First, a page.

The new Great Leader has squashed hope of reformImage: AP
December 31, 2011
Days after a state memorial for late leader Kim Jong Il, North Korea has warned "foolish politicians" that there will be no policy change.
In a move to further consolidate North Korea's dictatorship, Pyongyang announced Saturday it had bestowed yet another title on new leader Kim Jong Un: supreme commander of the military.
Kim Jong Un, son of deceased leader Kim Jong Il, should be the "only center of unity, cohesion and leadership" of the Workers' Party, North Korean state media said, adding that the country should uphold Kim Jong Il's military-first politics.
The decision was reached at an unannounced Friday meeting of the powerful Political Bureau of the Central Committee of the Workers' Party, one day after Kim Jong Il's memorial ended.
Kim Jong Un had already been declared the country's "supreme leader" on Thursday, as the nation concluded 13 days of mourning for his father.
Meanwhile on Friday, North Korea warned the "world's foolish politicians" that there will be no policy change towards South Korea, or on the North's nuclear program, as its new Great Leader Kim Jung Un takes power after his father's death.
"We solemnly declare with confidence," said the National Defense Commission (NDC) in a statement, "that the South Korean puppets and foolish politicians around the world should not expect any change."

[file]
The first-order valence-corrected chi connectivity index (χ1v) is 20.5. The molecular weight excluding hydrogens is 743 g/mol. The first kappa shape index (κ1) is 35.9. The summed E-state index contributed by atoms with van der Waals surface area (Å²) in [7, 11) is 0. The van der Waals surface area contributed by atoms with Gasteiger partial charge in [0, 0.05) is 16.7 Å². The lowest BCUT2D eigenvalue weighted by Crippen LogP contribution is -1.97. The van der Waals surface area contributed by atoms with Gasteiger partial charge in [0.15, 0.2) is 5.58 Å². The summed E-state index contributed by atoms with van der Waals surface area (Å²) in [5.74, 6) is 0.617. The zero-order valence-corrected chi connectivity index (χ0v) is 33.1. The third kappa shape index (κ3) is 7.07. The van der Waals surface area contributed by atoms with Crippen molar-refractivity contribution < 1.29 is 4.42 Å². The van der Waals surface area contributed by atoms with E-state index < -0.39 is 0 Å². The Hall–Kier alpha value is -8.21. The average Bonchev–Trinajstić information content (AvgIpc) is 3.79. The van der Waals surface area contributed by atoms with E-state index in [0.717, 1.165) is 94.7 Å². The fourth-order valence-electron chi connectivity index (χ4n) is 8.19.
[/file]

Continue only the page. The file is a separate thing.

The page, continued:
And it said it would "never deal with the traitor group of Lee Myung-Bak," the South's president.
But adding confusion to an otherwise tough line, the NDC said it would "continue to push hard towards the path of improved relations."
Earlier this week, in a two-day ceremony in Pyongyang, North Koreans bid farewell to their leader of 17 years, Kim Jong Il, on Wednesday and Thursday.
The ceremony was seen a first test for his youngest son and successor, Kim Jung Un, who is considered inexperienced, and has inspired western analysts to express uncertainty and question what his tenure holds.
Frosty by design
Inter-Korean ties have been cold since February 2008 when President Lee took office and linked future economic aid to the North with progress towards its nuclear disarmament.
President Lee made a point of breaking with his country's unpopular Sunshine Policy towards the North, offering a tougher line than the one presented by his predecessor, Roh Moo-hyun.
Since then, relations have deteriorated further.
Pyongyang has repeatedly been accused of provoking Seoul with long-range missile tests. And in 2010, it was also accused - by Seoul and others in the international community - of having torpedoed a South Korean naval vessel, killing 46 sailors. It denies involvement.
In the same year, the North justified its shelling of the South's Yeonpyeong Island by saying it had been provoked by a live-fire exercise, conducted jointly by the South and the United States near the two Koreas Yellow Sea border.
It was the first direct act of aggression since the Korean Civil War.
Technically, the two Koreas remain at war because a peace deal was never formally agreed.
Kim Jung Un's succession as has raised fears that the regime may plan to reassert its power with a new act of aggression.
Author: Zulfikar Abbany, David Levitz (AFP, AP, dpa, Reuters) Editor: Matt Zuvela